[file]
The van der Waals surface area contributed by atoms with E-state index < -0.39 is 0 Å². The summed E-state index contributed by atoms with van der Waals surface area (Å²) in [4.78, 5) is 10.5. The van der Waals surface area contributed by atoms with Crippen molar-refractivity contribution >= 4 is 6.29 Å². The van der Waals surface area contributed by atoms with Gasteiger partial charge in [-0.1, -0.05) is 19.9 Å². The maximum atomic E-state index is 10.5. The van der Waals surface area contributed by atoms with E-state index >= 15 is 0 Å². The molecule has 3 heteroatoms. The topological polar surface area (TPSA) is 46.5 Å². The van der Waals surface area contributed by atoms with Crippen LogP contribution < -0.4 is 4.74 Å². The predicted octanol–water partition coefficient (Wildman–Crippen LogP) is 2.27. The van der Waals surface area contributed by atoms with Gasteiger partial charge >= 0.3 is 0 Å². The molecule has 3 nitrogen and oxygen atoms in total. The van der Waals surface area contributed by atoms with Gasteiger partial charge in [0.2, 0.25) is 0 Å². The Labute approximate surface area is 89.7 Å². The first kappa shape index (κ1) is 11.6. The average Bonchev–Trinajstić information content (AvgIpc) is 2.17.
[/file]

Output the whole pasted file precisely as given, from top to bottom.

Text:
The van der Waals surface area contributed by atoms with E-state index < -0.39 is 0 Å². The summed E-state index contributed by atoms with van der Waals surface area (Å²) in [4.78, 5) is 10.5. The van der Waals surface area contributed by atoms with Crippen molar-refractivity contribution >= 4 is 6.29 Å². The van der Waals surface area contributed by atoms with Gasteiger partial charge in [-0.1, -0.05) is 19.9 Å². The maximum atomic E-state index is 10.5. The van der Waals surface area contributed by atoms with E-state index >= 15 is 0 Å². The molecule has 3 heteroatoms. The topological polar surface area (TPSA) is 46.5 Å². The van der Waals surface area contributed by atoms with Crippen LogP contribution < -0.4 is 4.74 Å². The predicted octanol–water partition coefficient (Wildman–Crippen LogP) is 2.27. The van der Waals surface area contributed by atoms with Gasteiger partial charge >= 0.3 is 0 Å². The molecule has 3 nitrogen and oxygen atoms in total. The van der Waals surface area contributed by atoms with Gasteiger partial charge in [0.2, 0.25) is 0 Å². The Labute approximate surface area is 89.7 Å². The first kappa shape index (κ1) is 11.6. The average Bonchev–Trinajstić information content (AvgIpc) is 2.17.